The old man shifted in his chair but merely shook his head.
"Of course," said Ojo, who was obliged to talk because his uncle would not, "no one starves in the Land of Oz, either. There is plenty for everyone, you know; only, if it isn't just where you happen to be, you must go where it is."
The aged Munchkin wriggled again and stared at his small nephew as if disturbed by his argument.
"By to-morrow morning," the boy went on, "we must go where there is something to eat, or we shall grow very hungry and become very unhappy."
"Where?" asked Unc.
"Where shall we go? I don't know, I'm sure," replied Ojo. "But you must know, Unc. You must have traveled, in your time, because you're so old. I don't remember it, because ever since I could remember anything we've lived right here in this lonesome, round house, with a little garden back of it and the thick woods all around. All I've ever seen of the great Land of Oz, Unc dear, is the view of that mountain over at the south, where they say the Hammerheads live—who won't let anybody go by the
"One," declared Unc, correcting him.
"Oh, yes; one family lives there, I've heard. That's the Crooked Magician, who is named Dr. Pipt, and his wife Margolotte. One year you told me about them; I think it took you a whole year, Unc, to say as much as I've just said about the Crooked Magician and his wife. They live high up on the mountain, and the good Munchkin Country, where the fruits and flowers grow, is just the other side. It's funny you and I should live here all alone, in the middle of the forest, isn't it?"
"Yes," said Unc.
"Then let's go away and visit the Munchkin Country and its jolly, good-natured people. I'd love to get a sight of something besides woods, Unc Nunkie."
"Too little," said Unc.
"Why, I'm not so little as I used to be," answered the boy earnestly. "I think I can walk as far and as fast through the woods as you can, Unc. And now that nothing grows in our back yard that is good to eat, we must go where there is food."
Unc Nunkie made no reply for a time. Then he shut down the window and turned his chair to face the room, for the sun was sinking behind the tree-tops and it was growing cool.
By and by Ojo lighted the fire and the logs blazed freely in the broad fireplace. The two sat in the firelight a long time—the old, white-bearded Munchkin and the little boy. Both were thinking. When it grew quite dark outside, Ojo said:
"Eat your bread, Unc, and then we will go to bed."
But Unc Nunkie did not eat the bread; neither did he go directly to bed. Long after his little nephew was sound asleep in the corner of the room the old man sat by the fire, thinking.
Chapter Two - The Crooked Magician
Just at dawn next morning Unc Nunkie laid his hand tenderly on Ojo's head and awakened him.
"Come," he said.
Ojo dressed. He wore blue silk stockings, blue knee pants with gold buckles, a blue ruffled waist and a jacket of bright blue braided with gold. His shoes were of blue leather and turned up at the toes, which were pointed. His hat had a peaked crown and a flat brim, and around the brim was a row of tiny golden bells that tinkled when he moved. This was the native costume of those who inhabited the Munchkin Country of the Land of Oz, so Unc Nunkie's dress was much like that of his nephew. Instead of shoes, the old man wore boots with turnover tops and his blue coat had wide cuffs of gold braid.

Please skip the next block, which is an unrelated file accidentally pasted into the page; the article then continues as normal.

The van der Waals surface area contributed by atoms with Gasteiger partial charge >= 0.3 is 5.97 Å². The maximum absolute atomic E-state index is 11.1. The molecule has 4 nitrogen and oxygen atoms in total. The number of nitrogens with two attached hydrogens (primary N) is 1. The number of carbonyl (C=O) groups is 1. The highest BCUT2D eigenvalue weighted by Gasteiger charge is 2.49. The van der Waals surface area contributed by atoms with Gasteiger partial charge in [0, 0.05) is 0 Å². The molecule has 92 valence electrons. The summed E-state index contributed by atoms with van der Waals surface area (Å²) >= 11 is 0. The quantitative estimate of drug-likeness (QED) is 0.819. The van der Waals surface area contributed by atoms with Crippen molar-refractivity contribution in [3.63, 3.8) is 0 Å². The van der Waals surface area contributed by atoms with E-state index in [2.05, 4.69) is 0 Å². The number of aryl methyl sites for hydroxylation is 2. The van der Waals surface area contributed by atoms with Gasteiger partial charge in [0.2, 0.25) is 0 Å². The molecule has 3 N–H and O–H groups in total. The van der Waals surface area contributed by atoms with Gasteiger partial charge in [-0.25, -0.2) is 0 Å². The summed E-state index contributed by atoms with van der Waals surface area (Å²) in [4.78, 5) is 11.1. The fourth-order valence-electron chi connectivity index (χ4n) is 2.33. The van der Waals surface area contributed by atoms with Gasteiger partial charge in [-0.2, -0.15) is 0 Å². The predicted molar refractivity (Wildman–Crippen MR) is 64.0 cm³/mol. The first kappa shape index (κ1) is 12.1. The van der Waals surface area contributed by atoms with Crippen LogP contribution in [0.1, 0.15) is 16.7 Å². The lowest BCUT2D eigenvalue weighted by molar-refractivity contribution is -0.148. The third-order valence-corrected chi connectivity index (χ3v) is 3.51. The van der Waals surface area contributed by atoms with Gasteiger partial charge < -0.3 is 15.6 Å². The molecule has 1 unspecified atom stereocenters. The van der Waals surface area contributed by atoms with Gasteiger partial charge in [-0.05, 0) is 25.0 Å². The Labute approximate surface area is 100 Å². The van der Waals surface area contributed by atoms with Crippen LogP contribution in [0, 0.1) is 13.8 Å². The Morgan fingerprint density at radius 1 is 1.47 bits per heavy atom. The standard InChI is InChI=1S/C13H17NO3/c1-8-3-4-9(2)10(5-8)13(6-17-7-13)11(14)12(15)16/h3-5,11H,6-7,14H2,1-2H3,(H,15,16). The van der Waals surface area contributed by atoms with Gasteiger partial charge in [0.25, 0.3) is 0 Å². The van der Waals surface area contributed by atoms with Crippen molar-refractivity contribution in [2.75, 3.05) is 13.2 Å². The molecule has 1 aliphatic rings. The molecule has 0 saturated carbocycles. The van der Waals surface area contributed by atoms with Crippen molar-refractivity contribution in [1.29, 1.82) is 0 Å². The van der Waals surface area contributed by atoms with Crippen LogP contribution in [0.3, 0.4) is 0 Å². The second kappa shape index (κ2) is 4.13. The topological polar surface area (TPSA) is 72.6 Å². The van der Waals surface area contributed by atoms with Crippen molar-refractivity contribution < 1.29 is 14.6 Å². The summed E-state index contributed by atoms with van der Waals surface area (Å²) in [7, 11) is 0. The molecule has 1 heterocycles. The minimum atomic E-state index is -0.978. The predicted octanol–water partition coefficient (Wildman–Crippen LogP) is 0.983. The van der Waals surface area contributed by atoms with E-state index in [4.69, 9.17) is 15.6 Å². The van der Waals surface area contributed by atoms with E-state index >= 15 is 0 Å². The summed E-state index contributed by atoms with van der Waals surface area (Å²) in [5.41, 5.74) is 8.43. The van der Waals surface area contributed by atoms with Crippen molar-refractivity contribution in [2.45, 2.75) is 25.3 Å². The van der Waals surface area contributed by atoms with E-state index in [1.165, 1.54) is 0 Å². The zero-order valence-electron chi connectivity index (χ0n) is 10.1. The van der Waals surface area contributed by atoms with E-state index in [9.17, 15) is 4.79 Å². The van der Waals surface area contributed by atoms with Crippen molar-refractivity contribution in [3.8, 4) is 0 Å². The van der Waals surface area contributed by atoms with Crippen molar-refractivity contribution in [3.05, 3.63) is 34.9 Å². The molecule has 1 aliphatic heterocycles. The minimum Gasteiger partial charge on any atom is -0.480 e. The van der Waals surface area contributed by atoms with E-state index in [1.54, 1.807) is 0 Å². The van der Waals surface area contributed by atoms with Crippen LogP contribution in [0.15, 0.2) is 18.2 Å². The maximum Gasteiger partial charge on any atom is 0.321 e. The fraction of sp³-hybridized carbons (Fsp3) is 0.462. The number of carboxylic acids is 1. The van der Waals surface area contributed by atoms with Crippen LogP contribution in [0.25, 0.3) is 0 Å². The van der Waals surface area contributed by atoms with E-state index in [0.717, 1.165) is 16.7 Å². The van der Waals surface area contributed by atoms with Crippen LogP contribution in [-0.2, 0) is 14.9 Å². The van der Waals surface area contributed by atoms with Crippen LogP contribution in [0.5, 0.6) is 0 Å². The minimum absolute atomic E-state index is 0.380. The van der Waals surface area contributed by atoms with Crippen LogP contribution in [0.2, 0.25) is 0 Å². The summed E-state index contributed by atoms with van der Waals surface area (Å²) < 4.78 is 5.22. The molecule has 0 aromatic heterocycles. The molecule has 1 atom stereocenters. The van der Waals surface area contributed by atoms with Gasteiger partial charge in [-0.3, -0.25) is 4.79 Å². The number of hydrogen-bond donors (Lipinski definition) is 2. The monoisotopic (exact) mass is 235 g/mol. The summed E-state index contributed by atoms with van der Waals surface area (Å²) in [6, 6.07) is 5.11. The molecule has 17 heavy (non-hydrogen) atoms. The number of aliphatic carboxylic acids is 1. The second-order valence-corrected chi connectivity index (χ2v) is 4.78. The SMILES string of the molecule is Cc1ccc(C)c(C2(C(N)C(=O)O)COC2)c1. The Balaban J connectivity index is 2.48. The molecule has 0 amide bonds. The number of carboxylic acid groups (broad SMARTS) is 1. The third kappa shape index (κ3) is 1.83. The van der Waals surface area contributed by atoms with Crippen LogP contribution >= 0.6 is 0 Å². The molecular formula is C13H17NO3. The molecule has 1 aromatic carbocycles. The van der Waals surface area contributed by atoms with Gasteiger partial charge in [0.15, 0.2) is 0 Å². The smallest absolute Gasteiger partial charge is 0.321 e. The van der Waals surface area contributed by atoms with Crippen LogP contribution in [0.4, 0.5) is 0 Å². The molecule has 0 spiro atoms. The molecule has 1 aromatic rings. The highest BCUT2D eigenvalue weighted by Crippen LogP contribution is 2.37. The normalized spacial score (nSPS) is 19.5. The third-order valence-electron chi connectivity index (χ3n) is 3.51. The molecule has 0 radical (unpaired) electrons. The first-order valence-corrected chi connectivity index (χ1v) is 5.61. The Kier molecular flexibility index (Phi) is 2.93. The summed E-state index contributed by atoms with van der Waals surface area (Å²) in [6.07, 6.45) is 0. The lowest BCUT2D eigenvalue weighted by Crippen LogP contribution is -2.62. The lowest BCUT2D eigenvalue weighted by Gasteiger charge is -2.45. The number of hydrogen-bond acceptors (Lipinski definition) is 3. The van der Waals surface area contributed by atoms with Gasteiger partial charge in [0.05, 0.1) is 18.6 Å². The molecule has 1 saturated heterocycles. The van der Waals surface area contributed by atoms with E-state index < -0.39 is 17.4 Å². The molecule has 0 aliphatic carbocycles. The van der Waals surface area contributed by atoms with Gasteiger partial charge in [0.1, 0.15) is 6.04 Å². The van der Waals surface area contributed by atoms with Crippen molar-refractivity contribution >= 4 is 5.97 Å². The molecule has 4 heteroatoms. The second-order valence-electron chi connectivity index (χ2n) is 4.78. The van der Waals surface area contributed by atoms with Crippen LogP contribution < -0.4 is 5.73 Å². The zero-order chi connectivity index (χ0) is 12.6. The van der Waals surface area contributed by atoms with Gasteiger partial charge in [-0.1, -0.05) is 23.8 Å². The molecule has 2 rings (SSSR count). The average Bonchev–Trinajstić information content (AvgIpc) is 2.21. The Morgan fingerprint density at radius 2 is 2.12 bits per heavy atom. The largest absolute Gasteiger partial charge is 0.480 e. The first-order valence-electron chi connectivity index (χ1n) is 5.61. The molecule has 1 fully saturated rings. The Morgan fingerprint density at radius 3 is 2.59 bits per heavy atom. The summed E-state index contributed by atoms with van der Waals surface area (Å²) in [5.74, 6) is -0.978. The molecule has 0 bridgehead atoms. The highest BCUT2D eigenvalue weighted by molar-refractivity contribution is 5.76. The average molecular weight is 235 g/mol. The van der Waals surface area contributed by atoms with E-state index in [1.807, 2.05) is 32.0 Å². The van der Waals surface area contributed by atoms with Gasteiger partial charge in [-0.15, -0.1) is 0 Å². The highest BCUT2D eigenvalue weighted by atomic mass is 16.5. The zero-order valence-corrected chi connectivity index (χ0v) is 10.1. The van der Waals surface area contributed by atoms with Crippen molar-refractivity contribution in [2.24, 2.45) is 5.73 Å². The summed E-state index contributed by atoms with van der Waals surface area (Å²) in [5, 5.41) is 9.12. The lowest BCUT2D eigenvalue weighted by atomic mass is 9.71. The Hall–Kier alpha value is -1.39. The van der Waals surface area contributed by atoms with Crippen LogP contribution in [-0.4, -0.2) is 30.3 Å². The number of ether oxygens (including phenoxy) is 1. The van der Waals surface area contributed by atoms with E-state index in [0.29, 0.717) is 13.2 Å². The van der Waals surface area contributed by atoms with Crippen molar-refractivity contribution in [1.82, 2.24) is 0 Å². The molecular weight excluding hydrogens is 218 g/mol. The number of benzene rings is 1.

The boy noticed that his uncle had not eaten the bread, and supposed the old man had not been hungry. Ojo was hungry, though; so he divided the piece of bread upon the table and ate his half for breakfast, washing it down with fresh, cool water from the brook. Unc put the other piece of bread in his jacket pocket, after which he again said, as he walked out through the doorway: "Come."
Ojo was well pleased. He was dreadfully tired of living all alone in the woods and wanted to travel and see people. For a long time he had wished to explore the beautiful Land of Oz in which they lived. When they were outside, Unc simply latched the door and started up the path. No one would disturb their little house, even if anyone came so far into the thick forest while they were gone.
At the foot of the mountain that separated the Country of the Munchkins from the Country of the Gillikins, the path divided. One way led to the left and the other to the right—straight up the mountain. Unc Nunkie took this right-hand path and Ojo followed without asking why. He knew it would take them to the house of the Crooked Magician, whom he had never seen but who was their nearest neighbor.
All the morning they trudged up the mountain path and at noon Unc and Ojo sat on a fallen tree-trunk and ate the last of the bread which the old Munchkin had placed in his pocket. Then they started on again and two hours later came in sight of the house of Dr. Pipt.
It was a big house, round, as were all the Munchkin houses, and painted blue, which is the distinctive color of the Munchkin Country of Oz. There was a pretty garden around the house, where blue trees and blue flowers grew in abundance and in one place were beds of blue cabbages, blue carrots and blue lettuce, all of which were delicious to eat. In Dr. Pipt's garden grew bun-trees, cake-trees, cream-puff bushes, blue buttercups which yielded excellent blue butter and a row of chocolate-caramel plants. Paths of blue gravel divided the vegetable and flower beds and a wider path led up to the front door. The place was in a clearing on the mountain, but a little way off was the grim forest, which completely surrounded it.
Unc knocked at the door of the house and a chubby, pleasant-faced woman, dressed all in blue, opened it and greeted the visitors with a smile.